This post should serve as a good introduction to designers who have never used Sketch, including how to navigate the Sketch app.
If you’re a UI designer, and you still haven’t hopped aboard the Sketch express, you are truly missing out on an app that has taken the design world by storm in the past few years, and deservedly so.
Read on, to find out why it has become my app of choice, improving my skills as a designer in the process, and why you should really look at implementing Sketch into your UI design arsenal.
Hands up. Who’s still using Photoshop for UI design? Fireworks? Illustrator perhaps? The guy in the corner who said “MacPaint”, very amusing, but not in this dojo I’m afraid.
I’m going on a hunch here, and saying that Photoshop had the most hands raised? Of course it did. Adobe’s flagship product has dominated the industry for a considerable amount of time. And as most of us know, it wasn’t originally built for designing user interfaces, but solely for one reason (there’s a clue, I think somewhere in the product name).
But, over time, it became the ‘go to‘ tool for designing interfaces for websites, and applications. My hand used to be raised, like yours, as a devoted user of Photoshop for over ten years, designing for more web projects than I care to count.
But the abundance of interface clutter, with menus, panels, and countless extraneous options, became an unwanted distraction, when all you want to do is just design, for the web. And so it came to pass, I needed to look for something more relevant to the digital designer of today, and the folks over at Bohemian Coding kindly stepped up to the mark with Sketch.
Now I first played around with Sketch, which was up to version 2 at the time, back in November 2013. And as much as it was great to see a new kid on the block, ready to take on the behemoth that is Adobe, it was still a product lacking in many areas, and due a visit from pest control, with the amount of bugs present.
Simplicity. That is probably the one word that I feel, best describes Sketch. It strips back the aforementioned interface clutter of those applications that I mentioned before. It’s role is specific, and concentrated, and it gets you back into designer ‘Zen’ mode, which is more than welcome on a daily basis.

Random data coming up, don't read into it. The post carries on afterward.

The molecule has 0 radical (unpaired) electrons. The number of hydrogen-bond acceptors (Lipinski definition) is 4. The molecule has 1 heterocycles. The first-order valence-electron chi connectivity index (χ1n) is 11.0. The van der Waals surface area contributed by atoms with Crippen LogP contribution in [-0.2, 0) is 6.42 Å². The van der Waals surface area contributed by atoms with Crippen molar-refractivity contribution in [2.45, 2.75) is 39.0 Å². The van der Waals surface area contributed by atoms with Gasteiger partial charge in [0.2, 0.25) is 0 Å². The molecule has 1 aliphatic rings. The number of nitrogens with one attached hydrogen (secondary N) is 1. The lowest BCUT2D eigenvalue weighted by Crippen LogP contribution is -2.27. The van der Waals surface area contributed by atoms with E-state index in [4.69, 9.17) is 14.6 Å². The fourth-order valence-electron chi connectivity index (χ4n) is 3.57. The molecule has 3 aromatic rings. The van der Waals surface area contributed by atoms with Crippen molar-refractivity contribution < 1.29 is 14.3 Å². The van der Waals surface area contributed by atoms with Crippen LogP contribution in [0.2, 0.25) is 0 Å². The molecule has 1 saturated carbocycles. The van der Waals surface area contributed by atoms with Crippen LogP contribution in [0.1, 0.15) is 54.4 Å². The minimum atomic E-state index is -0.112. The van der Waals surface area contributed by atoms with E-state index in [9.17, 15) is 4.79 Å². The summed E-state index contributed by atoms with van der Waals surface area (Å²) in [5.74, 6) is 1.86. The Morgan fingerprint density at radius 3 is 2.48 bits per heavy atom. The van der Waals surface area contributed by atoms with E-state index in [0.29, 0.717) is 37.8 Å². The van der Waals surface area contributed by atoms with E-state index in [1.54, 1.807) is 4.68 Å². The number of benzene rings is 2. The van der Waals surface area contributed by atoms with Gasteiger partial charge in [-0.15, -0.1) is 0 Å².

In the past, working in Photoshop, on a large scale web project would mean countless large files for the various screens you were designing for. Weighing in at 100’s of MB for each of those files, and jumping between separate files on the many revisions a project may take, was a truly time-consuming task, and hard-drive busting dilemma.
But with Sketch, and it’s truly awesome ‘infinite canvas’, you can quite happily have all your various screen designs, or Artboards, as they’re labelled in Sketch, all in one single file.
Now to give you a quick insight on how this can reduce file sizes, my most recent Sketch project, with over 60 Artboards, weighs in at just a few 100MB (with some large, uncompressed photos, laying claim to a large chunk of that). Reproduce that in Photoshop, and you’re on the lookout for some external storage.
Ok. So let me share some more information on how I used Sketch on my latest project, and some of the truly great features this application brings to the party.
When you open up Sketch for the first time, you are presented with a pleasantly clean, uncluttered interface. You are not daunted by an array of unnecessary options, and tools. Sketch cuts out all the fluff, and lets you focus purely on design, without any distractions.
Everything that you create in Sketch can be easily reproduced with CSS. That includes, borders, shadows, gradients (all their CSS properties ready to roll at the click of ‘Copy CSS Attributes‘). Bevel & Emboss, and it’s ilk, have promptly been shown the door. The use of CSS logic throughout the app is truly refreshing.
If you are working alongside a developer, it’s great to know you are both on the same page, and there are no hidden surprises for them, once they begin to code up your designs.
There a few companion applications for Sketch that I have come across in recent months that can aid even further when going from design to code.
I’ve had a short play with both apps, and they’ve suitably impressed on many fronts. Both are fully supportive of Sketch, and seem to offer some great features when taking your completed designs to the build stage.
Designer & Developer in sweet harmony can only be a good thing right?
With Sketch, it’s vector all day, every day. Each, and every element you produce inside of Sketch is a vector, which for a UI designer is a given.
With a varying amount of screen sizes to design for, and swift changes that need to be made in the design process, having each element resizable, without loss of quality, is an absolute must.
And remember, if you’re working on either icon, or illustration design you can easily switch from vector to pixel view to refine if needed.